The Department of the Treasury issued a Press Release in 2006 saying that the US had frozen the assets of the three top Chinese military firms. "The companies targeted today have supplied Iran's military and Iranian proliferators with missile-related and dual-use components," said Stuart Levey, Under Secretary for Terrorism and Financial Intelligence (TFI). The Chinese companies are Beijing Alite Technologies Company, Ltd. (ALCO), LIMMT Economic and Trade Company, Ltd., China Great Wall Industry Corporation (CGWIC), and China National Precision Machinery Import/Export Corporation (CPMIEC).

The U.S. representative office of CGWIC is G.W. Aerospace, Inc., which is located in Torrance, Calif. "The Chinese firms have provided, or attempted to provide, financial, material, technological, or other support for, or goods or services in support of, the Aerospace Industries Organization (AIO), the Shahid Bakeri Industrial Group (SBIG) and/or the Shahid Hemmat Industrial Group (SHIG)," AIO, a subsidiary of the Iranian Ministry of Defence and Armed Forces Logistics, runs Iran's missile program. SBIG, an affiliate of AIO, is also involved in Iran's missile programs. SBIG produces the Fateh-110 missile and the Fajr rocket systems. The Fajr missiles are a series of North Korean-designed weapons produced under license by SBIG. Both systems are capable of being armed with chemical warheads.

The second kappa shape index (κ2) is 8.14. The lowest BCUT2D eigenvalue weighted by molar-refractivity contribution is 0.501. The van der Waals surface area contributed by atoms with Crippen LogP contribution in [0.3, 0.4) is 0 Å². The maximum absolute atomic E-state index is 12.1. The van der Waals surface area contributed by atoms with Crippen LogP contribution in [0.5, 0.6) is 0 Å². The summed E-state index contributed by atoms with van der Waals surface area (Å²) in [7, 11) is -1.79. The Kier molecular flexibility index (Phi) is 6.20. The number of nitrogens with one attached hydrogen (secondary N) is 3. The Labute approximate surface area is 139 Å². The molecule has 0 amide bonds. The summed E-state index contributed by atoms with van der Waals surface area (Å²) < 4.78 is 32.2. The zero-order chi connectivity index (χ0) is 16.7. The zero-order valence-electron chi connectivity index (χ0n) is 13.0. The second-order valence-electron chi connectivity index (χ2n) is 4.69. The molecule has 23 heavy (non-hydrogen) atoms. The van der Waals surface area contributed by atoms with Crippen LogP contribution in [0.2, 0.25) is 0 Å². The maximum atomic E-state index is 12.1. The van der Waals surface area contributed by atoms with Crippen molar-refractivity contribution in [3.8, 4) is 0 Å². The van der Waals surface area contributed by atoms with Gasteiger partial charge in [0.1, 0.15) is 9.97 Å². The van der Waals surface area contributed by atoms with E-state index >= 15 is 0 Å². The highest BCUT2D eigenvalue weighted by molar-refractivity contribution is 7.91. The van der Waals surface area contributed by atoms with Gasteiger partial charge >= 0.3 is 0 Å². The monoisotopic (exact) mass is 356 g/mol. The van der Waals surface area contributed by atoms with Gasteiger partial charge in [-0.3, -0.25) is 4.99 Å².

There was an effort by the Chinese Government to try and rein in some of these companies but to no avail. More than a year after the Chinese military was ordered to disband its octopus-like business empire (1999) and return to the barracks, its influence over the nation's economy continues. During 1999, some PLA high-profile investments, such as Beijing's five-star Palace Hotel, were handed over to central government shareholders with great public fanfare. And at least 150 large, profitable enterprises were grabbed up by the central government. Most, however, stayed with the PLA.

By the mid-1990s, the so-called PLA Inc. included over twenty thousand companies in everything from agribusiness to electronics to tourism to arms exports. In 1998, because of concerns about corruption and discipline, the leadership ordered the PLA to divest itself of its profit-oriented businesses in exchange for increases to the military budget, and shortly thereafter declared the divestiture a success. But the PLA has not completely withdrawn from the economy, nor have divested firms completely severed their ties with the PLA.